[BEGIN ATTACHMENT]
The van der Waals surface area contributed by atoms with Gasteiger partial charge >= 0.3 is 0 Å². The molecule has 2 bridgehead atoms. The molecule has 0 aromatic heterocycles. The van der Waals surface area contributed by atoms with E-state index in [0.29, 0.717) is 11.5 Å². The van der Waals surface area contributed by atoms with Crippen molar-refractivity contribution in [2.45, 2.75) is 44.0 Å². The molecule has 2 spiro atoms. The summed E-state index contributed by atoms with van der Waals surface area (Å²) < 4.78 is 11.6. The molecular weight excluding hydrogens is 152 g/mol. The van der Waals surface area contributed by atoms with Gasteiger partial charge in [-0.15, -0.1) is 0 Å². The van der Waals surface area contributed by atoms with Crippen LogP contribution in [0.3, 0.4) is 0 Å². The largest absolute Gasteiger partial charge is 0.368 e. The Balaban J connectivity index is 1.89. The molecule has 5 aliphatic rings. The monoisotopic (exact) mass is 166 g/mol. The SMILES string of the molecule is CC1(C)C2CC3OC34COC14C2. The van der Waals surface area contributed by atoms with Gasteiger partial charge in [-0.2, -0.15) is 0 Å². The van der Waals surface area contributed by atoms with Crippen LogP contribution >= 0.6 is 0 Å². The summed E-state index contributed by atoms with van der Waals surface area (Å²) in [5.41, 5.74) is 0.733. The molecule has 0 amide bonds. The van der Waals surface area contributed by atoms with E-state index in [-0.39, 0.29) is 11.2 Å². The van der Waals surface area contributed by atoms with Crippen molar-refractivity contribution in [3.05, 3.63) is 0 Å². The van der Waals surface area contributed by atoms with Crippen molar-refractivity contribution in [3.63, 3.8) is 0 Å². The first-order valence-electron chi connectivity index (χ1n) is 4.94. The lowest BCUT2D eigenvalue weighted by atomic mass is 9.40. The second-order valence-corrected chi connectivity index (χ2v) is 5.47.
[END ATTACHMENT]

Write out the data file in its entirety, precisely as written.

The van der Waals surface area contributed by atoms with Gasteiger partial charge >= 0.3 is 0 Å². The molecule has 2 bridgehead atoms. The molecule has 0 aromatic heterocycles. The van der Waals surface area contributed by atoms with E-state index in [0.29, 0.717) is 11.5 Å². The van der Waals surface area contributed by atoms with Crippen molar-refractivity contribution in [2.45, 2.75) is 44.0 Å². The molecule has 2 spiro atoms. The summed E-state index contributed by atoms with van der Waals surface area (Å²) < 4.78 is 11.6. The molecular weight excluding hydrogens is 152 g/mol. The van der Waals surface area contributed by atoms with Gasteiger partial charge in [-0.15, -0.1) is 0 Å². The van der Waals surface area contributed by atoms with Crippen LogP contribution in [0.3, 0.4) is 0 Å². The largest absolute Gasteiger partial charge is 0.368 e. The Balaban J connectivity index is 1.89. The molecule has 5 aliphatic rings. The monoisotopic (exact) mass is 166 g/mol. The SMILES string of the molecule is CC1(C)C2CC3OC34COC14C2. The van der Waals surface area contributed by atoms with Gasteiger partial charge in [-0.2, -0.15) is 0 Å². The van der Waals surface area contributed by atoms with Crippen LogP contribution >= 0.6 is 0 Å². The summed E-state index contributed by atoms with van der Waals surface area (Å²) in [5.41, 5.74) is 0.733. The molecule has 0 amide bonds. The van der Waals surface area contributed by atoms with E-state index in [-0.39, 0.29) is 11.2 Å². The van der Waals surface area contributed by atoms with Crippen molar-refractivity contribution in [3.05, 3.63) is 0 Å². The van der Waals surface area contributed by atoms with Crippen molar-refractivity contribution in [3.63, 3.8) is 0 Å². The first-order valence-electron chi connectivity index (χ1n) is 4.94. The lowest BCUT2D eigenvalue weighted by atomic mass is 9.40. The second-order valence-corrected chi connectivity index (χ2v) is 5.47.